Big cams can wreak havoc in a vehicle with a power brake booster. The bigger the cam, the lower the vacuum number. Inherently, the lower the vacuum number the harder the brake pedal is to press. This doesn’t have to be the case. With our Silent Drive Vacuum Pump, you can remove the engine from the equation and use our stand alone pump to provide the vacuum necessary to properly run a vacuum brake booster. The drawback to a vacuum pump has always been the noise. With the use of our OEM quality rotary style motor, noise is a thing of the past.
People who are helping diagnose certain brake problem conditions - in particular a hard brake pedal - often suggest that you measure the vacuum pressure. The advice will sometimes mention that your engine must produce more than 18” of vacuum to give that nice easy pedal feel. In fact, we just provided that explanation in our recent Tech Talk article on diagnosing causes of a hard brake pedal.
Because we are gear heads, we take every chance to look under the hoods during car shows and swap meets. One of our guys just got back from a big show and he was surprised by how a mistake he saw so many times. To use his words, “How could something like this be wrong on so many vehicles?”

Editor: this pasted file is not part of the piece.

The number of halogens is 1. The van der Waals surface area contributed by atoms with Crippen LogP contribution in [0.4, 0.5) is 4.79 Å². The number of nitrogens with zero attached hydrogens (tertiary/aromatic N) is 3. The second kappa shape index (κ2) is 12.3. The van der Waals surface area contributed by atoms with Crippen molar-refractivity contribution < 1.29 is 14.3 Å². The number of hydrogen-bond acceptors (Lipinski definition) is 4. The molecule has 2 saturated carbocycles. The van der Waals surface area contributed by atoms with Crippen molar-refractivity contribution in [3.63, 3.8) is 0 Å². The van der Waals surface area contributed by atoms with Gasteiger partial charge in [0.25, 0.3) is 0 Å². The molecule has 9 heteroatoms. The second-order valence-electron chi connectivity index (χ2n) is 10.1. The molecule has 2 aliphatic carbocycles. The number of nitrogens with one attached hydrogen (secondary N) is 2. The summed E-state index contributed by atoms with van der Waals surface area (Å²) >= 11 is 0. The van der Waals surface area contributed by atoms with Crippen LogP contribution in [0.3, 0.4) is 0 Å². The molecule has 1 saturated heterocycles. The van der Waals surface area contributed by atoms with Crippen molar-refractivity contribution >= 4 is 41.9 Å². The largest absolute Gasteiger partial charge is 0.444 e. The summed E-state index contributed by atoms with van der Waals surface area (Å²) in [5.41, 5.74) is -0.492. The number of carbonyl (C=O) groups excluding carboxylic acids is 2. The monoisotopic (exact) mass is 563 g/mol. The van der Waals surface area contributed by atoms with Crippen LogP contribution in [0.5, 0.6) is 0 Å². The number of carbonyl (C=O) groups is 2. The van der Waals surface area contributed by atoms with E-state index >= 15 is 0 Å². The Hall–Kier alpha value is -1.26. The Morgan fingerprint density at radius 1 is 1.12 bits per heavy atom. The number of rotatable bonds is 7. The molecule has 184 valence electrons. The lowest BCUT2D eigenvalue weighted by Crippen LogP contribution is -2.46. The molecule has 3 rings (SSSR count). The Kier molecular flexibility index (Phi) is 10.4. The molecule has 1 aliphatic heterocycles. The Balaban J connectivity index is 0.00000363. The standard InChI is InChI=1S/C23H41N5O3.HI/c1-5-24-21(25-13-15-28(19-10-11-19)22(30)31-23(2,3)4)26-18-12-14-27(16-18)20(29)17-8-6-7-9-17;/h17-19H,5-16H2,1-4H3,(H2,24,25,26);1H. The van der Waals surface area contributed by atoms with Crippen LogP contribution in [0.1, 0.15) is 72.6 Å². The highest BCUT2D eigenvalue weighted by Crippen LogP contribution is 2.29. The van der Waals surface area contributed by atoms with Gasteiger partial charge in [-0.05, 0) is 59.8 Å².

Acommonly heard complaint from people and in particular street rod builders is that they really want to enjoy the benefits of a vacuum booster. So you ask…………“What is the problem?” More often than not, the problem is simply a lack of space. Think about it, you have a street rod with the master cylinder mounted to the frame rail under the car. Right next to the master cylinder is the exhaust system or some other barricade. Or you are building a muscle car with some massive engine in a car where a four-cylinder was tight. There is probably barely enough room to secure the master cylinder.